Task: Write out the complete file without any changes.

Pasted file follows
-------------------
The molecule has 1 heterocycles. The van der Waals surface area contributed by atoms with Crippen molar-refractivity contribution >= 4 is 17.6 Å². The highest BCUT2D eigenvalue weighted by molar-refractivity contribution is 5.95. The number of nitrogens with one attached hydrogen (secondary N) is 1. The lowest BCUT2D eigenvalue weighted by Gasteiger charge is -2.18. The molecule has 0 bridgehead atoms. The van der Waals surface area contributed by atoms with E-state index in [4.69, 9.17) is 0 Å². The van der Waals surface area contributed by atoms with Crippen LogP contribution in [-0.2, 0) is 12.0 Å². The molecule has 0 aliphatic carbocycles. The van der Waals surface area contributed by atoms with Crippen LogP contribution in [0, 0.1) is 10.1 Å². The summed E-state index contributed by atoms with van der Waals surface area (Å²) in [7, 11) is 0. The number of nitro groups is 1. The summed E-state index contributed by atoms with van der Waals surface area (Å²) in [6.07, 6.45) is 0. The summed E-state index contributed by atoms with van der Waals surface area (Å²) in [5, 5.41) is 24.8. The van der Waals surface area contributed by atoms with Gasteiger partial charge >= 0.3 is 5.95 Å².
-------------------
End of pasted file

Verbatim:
The molecule has 1 heterocycles. The van der Waals surface area contributed by atoms with Crippen molar-refractivity contribution >= 4 is 17.6 Å². The highest BCUT2D eigenvalue weighted by molar-refractivity contribution is 5.95. The number of nitrogens with one attached hydrogen (secondary N) is 1. The lowest BCUT2D eigenvalue weighted by Gasteiger charge is -2.18. The molecule has 0 bridgehead atoms. The van der Waals surface area contributed by atoms with E-state index in [4.69, 9.17) is 0 Å². The van der Waals surface area contributed by atoms with Crippen LogP contribution in [-0.2, 0) is 12.0 Å². The molecule has 0 aliphatic carbocycles. The van der Waals surface area contributed by atoms with Crippen LogP contribution in [0, 0.1) is 10.1 Å². The summed E-state index contributed by atoms with van der Waals surface area (Å²) in [7, 11) is 0. The number of nitro groups is 1. The summed E-state index contributed by atoms with van der Waals surface area (Å²) in [6.07, 6.45) is 0. The summed E-state index contributed by atoms with van der Waals surface area (Å²) in [5, 5.41) is 24.8. The van der Waals surface area contributed by atoms with Gasteiger partial charge >= 0.3 is 5.95 Å².